For a few seconds Albert remained lying on the floor, with half of his body inside the bedroom, half in the balcony.
“Soap, come on! You have to stop following me like that...” complained Albert, as the dog licked his face.
His parents wondered into his doorway, looking tired and disoriented. Victor, his black hair stuck up in a fauxhawk, clutched a tennis racket defensively. Suddenly, an alarm went off and Victor spun around, swinging the racket in the air.
“Calm down guys, calm down! I fell down... that's all,” explained Albert, getting up to turn off the alarm.
“Oh, really? That's all?” retorted Ruth, entering his room. She had only just jumped out bed, but her long red hair still looked perfectly brushed. “Next time please make sure to knock over the other half of the bedroom so you can wake up the neighbors too.” She set on the edge of his bed.
“Don't make a big deal out of it. It was already time for us to wake up. Besides...” Albert stopped for a moment, glancing at the sky one more time. “You have no idea what just happened. The sky was red a few minutes ago. Totally red.”
“You need to stop watching those scary movies, Albert,” advised Ruth.
“It has nothing to do with movies...” Albert denied.
“Yes, it does. Horror movies make you lose your sense of what's real,” said Victor, placing the tennis racket on the floor. “So, was it the same dream again?”
Albert nodded, then turned to face a drawing on the wall. He grabbed a pencil on his nightstand and carefully retouched the thick eyebrow of the face that kept appearing on his dreams. “Yeah... same situation and that same guy...”
“Did he say something different this time?” asked Sarah, intrigued.
“No, Mom, but... when I saw the red sky, I heard his voice in my head... saying... Gaia.”
“I'm starting to get worried about you, kid.” Victor passed his hand through Albert’s hair. “Go get dressed for school. I'll go take a shower...”
“Today is the big day!” celebrated Sarah, kissing Victor.
“You are going to watch the ceremony, right honey?” Victor locked Sarah in his arms.
“I'd never miss out on my hubby getting a medal from the mayor!” she replied.
“Astronomer of the Year!” exclaimed Ruth, picking up a crumpled newspaper page from the nightstand and pointing to a photo of Victor. “Sounds pretty huge, Dad, so huge that I should be going too.”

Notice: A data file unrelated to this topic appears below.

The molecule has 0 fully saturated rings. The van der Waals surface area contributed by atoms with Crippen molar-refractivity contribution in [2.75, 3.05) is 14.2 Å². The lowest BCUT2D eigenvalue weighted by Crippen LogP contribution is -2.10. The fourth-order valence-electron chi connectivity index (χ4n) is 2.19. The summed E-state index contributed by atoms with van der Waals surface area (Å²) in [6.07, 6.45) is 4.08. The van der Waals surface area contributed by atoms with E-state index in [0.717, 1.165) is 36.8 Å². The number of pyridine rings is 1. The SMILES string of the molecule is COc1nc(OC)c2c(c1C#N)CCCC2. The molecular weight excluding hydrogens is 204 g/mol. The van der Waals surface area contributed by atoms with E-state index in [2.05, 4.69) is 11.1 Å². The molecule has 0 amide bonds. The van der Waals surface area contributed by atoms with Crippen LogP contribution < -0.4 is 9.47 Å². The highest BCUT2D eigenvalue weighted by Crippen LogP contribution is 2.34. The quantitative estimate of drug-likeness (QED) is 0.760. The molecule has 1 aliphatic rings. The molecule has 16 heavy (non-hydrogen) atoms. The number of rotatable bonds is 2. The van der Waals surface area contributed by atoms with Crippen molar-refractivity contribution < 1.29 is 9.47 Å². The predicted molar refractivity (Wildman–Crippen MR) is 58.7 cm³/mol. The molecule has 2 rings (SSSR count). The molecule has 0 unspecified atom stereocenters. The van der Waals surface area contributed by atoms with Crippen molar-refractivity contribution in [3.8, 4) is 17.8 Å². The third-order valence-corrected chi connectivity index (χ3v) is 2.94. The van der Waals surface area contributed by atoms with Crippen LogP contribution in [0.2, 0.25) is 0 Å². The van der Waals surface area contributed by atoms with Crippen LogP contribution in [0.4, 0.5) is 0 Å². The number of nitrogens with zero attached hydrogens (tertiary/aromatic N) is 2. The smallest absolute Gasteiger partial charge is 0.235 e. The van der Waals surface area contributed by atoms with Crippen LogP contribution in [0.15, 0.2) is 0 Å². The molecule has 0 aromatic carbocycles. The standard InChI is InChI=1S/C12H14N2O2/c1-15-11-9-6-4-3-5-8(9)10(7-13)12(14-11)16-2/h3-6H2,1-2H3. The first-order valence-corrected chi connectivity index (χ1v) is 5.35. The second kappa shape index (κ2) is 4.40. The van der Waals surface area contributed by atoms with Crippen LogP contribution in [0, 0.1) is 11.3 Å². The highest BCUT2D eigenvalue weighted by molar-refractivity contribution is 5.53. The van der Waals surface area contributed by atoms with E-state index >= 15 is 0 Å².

“You are going to school, young lady!” stated Victor, leaving the room.
“So, Mom...” Ruth pulled her mother down to sit next to her on the bed. “Can I move downstairs now that Albert is losing his mind? I could seriously have a stroke next time he wakes me up like that.”
Ruth’s exaggerated tone provoked a laugh from Sarah, but it trailed off as soon as she noticed Albert’s anguished expression. “You know, son, your grandpa told me about ‘red skies’...”
Sarah never hid her fascination with her father. She always proudly described him as intelligent and caring, deeply in tune with nature. Sadly, she had lost her parents at a young age, but she carried on their love for all living things, tending to her garden and volunteering at several animal shelters.
“My dad used to say that red skies are a sign that big things are coming...” Sarah continued.
“Big things are coming? That sounds good! Maybe girls will finally let you talk to them, Bro...”
Ruth gave him a punch on the shoulder.
“Maybe...” Albert smiled, thinking of the possibilities. “The sooner you get dressed, the sooner you’ll find out.
“Gaia could be the name of the lucky girl!” Sarah encouraged him, flashing her contagious smile.
“The lucky nerd girl...” retorted Ruth, leaving the bedroom to get ready.
Reprinted by arrangement with Marcela Mariz, from The Chosen of Gaia by M. Mariz Copyright © 2012 by Marcela Mariz.
Read Chapter One is a special feature at Frank Mundo's LA Books Examiner where authors, from emerging to bestsellers, share an excerpt of their newest books.